Tax cafe: Interest liability is legally enforceable

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Updated: Nov 06, 2015 9:12 AM

Once it is determined that an expense accrues to the taxpayer, it cannot thereafter be regarded as not to accrue merely because the order has been stayed

TaxOnce it is determined that an expense accrues to the taxpayer, it cannot thereafter be regarded as not to accrue merely because the order has been stayed

The Special Bench of the Income-Tax Appellate Tribunal (ITAT) held that the interest expense considered in tax computation based on Delhi High Court’s direction is not allowable as expenditure while computing business income, as the same is not a legally enforceable liability incurred. This was held in the case of National Agricultural Co-operating Marketing Federation of India Ltd vs JCIT. The tribunal held that where an order directing payment of damages and interest is challenged before appellate forum, no expenditure on account of interest arises till the appeal is disposed off.

The taxpayer had breached certain terms of a contract entered into by it with a non-resident. In an arbitration proceeding initiated by the parties, the arbitrator awarded certain costs to be payable by the taxpayer. In the proceeding for enforcement of the award, a single judge of the Delhi High Court directed the taxpayer to pay, in addition to damages, 18% interest from the date of arbitration till realisation date. On appeal by the taxpayer, a division bench of the Delhi High Court stayed the order of the single judge. While a special leave petition against the division bench order was pending before the Supreme Court, the taxpayer claimed deduction for interest cost awarded by the single judge, though the expense was not recorded in the books of accounts of the taxpayer. The tax officer denied the claim on the grounds that the interest liability was only a contingent liability and had not accrued to it in the books of accounts.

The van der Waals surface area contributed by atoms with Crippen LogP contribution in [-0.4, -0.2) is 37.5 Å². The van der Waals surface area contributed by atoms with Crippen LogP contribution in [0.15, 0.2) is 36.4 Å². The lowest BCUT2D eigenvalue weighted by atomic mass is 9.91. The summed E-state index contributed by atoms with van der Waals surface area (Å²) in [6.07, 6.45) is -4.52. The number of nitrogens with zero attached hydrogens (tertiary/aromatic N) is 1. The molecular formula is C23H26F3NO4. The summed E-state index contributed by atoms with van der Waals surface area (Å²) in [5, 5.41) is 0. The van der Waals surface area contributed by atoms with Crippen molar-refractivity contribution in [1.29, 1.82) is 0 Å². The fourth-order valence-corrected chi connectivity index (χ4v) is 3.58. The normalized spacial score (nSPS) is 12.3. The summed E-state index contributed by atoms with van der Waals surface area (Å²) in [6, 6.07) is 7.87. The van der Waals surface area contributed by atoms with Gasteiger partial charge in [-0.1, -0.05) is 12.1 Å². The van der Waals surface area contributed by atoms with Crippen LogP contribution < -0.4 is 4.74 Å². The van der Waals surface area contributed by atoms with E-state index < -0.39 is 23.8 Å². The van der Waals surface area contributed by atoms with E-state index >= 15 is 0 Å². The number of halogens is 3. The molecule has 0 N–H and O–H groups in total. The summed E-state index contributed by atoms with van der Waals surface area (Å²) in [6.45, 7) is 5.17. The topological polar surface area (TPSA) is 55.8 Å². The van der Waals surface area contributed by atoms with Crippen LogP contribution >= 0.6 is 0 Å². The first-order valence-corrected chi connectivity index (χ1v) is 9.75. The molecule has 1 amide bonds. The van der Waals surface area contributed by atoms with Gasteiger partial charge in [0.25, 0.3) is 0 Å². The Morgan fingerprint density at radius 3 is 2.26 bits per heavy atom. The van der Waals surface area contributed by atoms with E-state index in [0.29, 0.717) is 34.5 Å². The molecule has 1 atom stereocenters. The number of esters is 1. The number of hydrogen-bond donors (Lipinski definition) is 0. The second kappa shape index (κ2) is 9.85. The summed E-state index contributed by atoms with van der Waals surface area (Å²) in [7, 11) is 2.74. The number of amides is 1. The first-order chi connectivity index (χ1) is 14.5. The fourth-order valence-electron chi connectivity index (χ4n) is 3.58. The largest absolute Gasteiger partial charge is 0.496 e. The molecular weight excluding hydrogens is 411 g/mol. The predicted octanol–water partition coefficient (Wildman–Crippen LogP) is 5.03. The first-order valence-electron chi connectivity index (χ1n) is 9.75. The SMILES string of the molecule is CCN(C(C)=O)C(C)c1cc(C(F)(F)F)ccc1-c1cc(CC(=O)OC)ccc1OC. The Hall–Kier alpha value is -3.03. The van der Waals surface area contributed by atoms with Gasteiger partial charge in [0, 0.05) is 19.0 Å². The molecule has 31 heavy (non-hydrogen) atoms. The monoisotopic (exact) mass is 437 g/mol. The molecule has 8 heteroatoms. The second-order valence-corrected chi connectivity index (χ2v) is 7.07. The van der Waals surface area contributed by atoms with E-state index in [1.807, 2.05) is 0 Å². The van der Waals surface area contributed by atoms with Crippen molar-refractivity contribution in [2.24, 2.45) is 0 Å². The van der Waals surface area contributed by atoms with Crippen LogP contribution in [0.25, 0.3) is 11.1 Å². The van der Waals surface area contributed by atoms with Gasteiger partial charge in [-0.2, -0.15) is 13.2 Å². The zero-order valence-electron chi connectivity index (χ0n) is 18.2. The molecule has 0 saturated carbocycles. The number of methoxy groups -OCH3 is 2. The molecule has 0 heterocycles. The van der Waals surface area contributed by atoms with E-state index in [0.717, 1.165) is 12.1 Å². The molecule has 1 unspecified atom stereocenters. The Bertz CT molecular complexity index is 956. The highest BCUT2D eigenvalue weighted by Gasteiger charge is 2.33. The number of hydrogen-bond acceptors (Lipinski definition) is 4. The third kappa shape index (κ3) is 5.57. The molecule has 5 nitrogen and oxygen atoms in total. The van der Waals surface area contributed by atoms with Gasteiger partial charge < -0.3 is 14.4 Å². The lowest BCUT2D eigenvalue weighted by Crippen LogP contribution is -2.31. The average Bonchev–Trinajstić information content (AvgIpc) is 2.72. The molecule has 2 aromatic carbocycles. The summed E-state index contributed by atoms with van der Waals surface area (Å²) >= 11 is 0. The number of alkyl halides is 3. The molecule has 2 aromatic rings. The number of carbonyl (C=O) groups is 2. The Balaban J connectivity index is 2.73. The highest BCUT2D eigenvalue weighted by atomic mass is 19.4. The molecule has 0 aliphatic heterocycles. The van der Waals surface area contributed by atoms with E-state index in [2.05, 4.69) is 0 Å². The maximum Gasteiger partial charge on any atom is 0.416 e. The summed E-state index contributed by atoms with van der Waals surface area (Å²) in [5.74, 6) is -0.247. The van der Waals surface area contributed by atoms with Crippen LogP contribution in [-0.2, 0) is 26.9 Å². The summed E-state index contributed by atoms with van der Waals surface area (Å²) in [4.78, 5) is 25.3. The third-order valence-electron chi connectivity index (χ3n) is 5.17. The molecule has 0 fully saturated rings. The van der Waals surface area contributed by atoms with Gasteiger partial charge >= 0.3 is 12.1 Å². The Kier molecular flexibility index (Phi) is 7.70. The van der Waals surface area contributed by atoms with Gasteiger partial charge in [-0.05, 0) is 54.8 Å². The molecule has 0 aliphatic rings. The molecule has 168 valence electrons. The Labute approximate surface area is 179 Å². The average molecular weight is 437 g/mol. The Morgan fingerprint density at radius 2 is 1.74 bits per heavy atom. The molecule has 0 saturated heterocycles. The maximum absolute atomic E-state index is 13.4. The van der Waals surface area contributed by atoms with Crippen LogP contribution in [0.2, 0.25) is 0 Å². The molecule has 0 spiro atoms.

The tribunal observed the following while concluding that 18% interest cannot be allowed as expenditure until the same is crystallised.

* Contractual liability is not incurred on mere demand-raising by a claimant, but only when such a claim is either acknowledged or in case of non-acceptance, that a final obligation to pay is fastened coupled with the claimant acquiring legal right to receive such amount.

* Except for the taxpayer accepting a contractual claim, his liability to pay does not arise till the legal obligation to pay is fixed on him. Deduction for such a claim can be allowed only on acceptance of claim by the taxpayer or when a competent court passes an order against the taxpayer.

* The liability that was created by the decree of the single judge dated January 28, 2000, remained suspended from the date of stay granted by the division bench of the high court on February 28, 2001. The obligation created by the judgment of the single judge against the taxpayer was eclipsed and frustrated by a later judgment of the division bench and such obligation ceased to exist for the subject years, being assessment years 2001-02 and 2002-03.